Luke 23

Luke 23

Two other men, both criminals, were also led out with Jesus to be executed. When they came to the place called the Skull, they crucified Him there, along with the criminals—one on his right, the other on his left. Jesus said, “Father, forgive them, for they do not know what they are doing.” And they divided up his clothes by casting lots. The people stood watching, and the rulers even sneered at him. They said, “He saved others; let him save himself if he is God’s Messiah, the Chosen One.” The soldiers also came up and mocked him. They offered him wine vinegar and said, “If you are the king of the Jews, save yourself.” There was a written notice above him, which read: this is the king of the jews.


One of the criminals who hung there hurled insults at him: “Aren’t you the Messiah? Save yourself and us!” But the other criminal rebuked him. “Don’t you fear God,” he said, “since you are under the same sentence? We are punished justly, for we are getting what our deeds deserve. But this man has done nothing wrong.” Then he said, “Jesus, remember me when you come into your kingdom.” Jesus answered him, “Truly I tell you, today you will be with me in paradise.”

For decades this passage was the only one in the Bible I was familiar with. I heard it for the first time sometime in the mid 1980s. It was the first time I can ever remember that a Bible passage stirred something inside of me. It brought tears to my eyes, I think, because of the hope it offers. A dying man, with just hours to live, acknowledged who he was – a sinner being punished justly for his crimes – and then He acknowledged who Jesus was and he recognized his need for salvation. And he was saved.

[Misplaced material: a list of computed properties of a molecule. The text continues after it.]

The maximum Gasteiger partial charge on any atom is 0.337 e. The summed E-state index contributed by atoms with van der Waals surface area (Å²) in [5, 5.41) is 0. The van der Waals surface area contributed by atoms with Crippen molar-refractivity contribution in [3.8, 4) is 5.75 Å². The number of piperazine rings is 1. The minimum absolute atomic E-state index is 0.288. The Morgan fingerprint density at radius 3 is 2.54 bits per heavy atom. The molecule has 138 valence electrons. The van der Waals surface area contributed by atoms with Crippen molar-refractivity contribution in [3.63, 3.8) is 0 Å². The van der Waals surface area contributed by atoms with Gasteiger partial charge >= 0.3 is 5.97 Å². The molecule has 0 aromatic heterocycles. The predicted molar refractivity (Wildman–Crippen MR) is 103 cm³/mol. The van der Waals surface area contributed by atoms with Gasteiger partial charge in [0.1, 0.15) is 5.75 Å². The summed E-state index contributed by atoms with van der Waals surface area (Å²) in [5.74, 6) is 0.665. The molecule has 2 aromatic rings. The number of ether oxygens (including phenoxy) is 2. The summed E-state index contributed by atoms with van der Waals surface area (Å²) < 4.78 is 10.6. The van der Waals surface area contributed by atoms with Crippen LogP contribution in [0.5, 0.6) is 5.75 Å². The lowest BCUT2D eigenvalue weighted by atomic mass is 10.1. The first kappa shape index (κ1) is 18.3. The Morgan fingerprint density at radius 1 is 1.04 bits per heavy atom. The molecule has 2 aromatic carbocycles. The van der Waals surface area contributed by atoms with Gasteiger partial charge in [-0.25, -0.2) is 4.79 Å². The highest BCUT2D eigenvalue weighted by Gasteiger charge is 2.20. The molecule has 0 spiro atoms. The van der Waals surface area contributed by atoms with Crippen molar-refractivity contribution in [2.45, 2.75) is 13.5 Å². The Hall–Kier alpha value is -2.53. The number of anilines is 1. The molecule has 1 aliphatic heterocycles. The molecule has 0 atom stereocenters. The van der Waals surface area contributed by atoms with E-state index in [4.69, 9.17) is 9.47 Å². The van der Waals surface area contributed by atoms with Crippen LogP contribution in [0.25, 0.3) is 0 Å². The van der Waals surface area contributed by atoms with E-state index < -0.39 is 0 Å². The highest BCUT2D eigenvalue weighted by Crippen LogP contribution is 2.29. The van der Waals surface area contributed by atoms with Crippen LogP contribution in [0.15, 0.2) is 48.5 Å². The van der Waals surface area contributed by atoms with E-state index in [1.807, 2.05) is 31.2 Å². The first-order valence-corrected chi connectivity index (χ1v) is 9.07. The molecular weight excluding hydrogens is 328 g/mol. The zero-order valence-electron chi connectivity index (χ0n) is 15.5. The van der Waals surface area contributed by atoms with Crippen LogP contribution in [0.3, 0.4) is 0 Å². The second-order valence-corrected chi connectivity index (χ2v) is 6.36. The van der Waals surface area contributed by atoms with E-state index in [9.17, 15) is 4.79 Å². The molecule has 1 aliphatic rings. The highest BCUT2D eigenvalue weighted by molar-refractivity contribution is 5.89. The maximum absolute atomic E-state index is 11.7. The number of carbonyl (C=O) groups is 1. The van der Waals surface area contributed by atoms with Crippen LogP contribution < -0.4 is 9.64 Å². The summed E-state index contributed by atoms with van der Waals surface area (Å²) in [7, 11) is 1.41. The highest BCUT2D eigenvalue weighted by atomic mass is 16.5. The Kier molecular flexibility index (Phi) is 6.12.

The reason this passage offers so much hope is because it tells us that as long as there is breath in the lungs, it is never too late to receive Jesus Christ. But even though he received God’s grace, the thief, who was not identified by name, did not come down from his cross. He still had to pay the civil penalty for his crimes. But the eternal penalty was paid in full the moment he said, “Jesus, remember me when you come into your kingdom.”

As I thought about this passage this past week, I wondered if that was the moment the devil realized the true purpose of Jesus’ death on the cross. The Bible tells us in 1 Peter 5, “Your enemy the devil prowls around like a roaring lion looking for someone to devour.” He was all set to devour the two thieves, but one of them reached out to Jesus and was saved. I wonder if that was the moment Satan realized that our Lord and Savior, hanging on the center cross, was dying to pay the price for the sins of the thief who cried out, “Jesus, remember me……….” 

And I wonder if Satan understood then that Jesus wasn’t just paying the penalty for the sins of that thief, but for my sins and your sins and all the sins of the world. The evil one had tried every deceitful trick in the book to derail the plan of God, to prevent our Savior from ever being born. He thought he could defeat God. He may have even thought he had beaten God as Jesus hung there, dying. But when the thief was saved, I think Satan realized in that moment that he was the one who had been defeated. Satan knows a lot of things. He knows enough to make him dangerous. But he does not know everything. He knew Jesus was the son of God, but I don’t think he knew until that moment exactly how God planned to bring salvation to the world; that it would come through Jesus’ death on the cross. Jesus’s death would not result in God’s defeat as Satan might have believed. It resulted in God’s ultimate victory!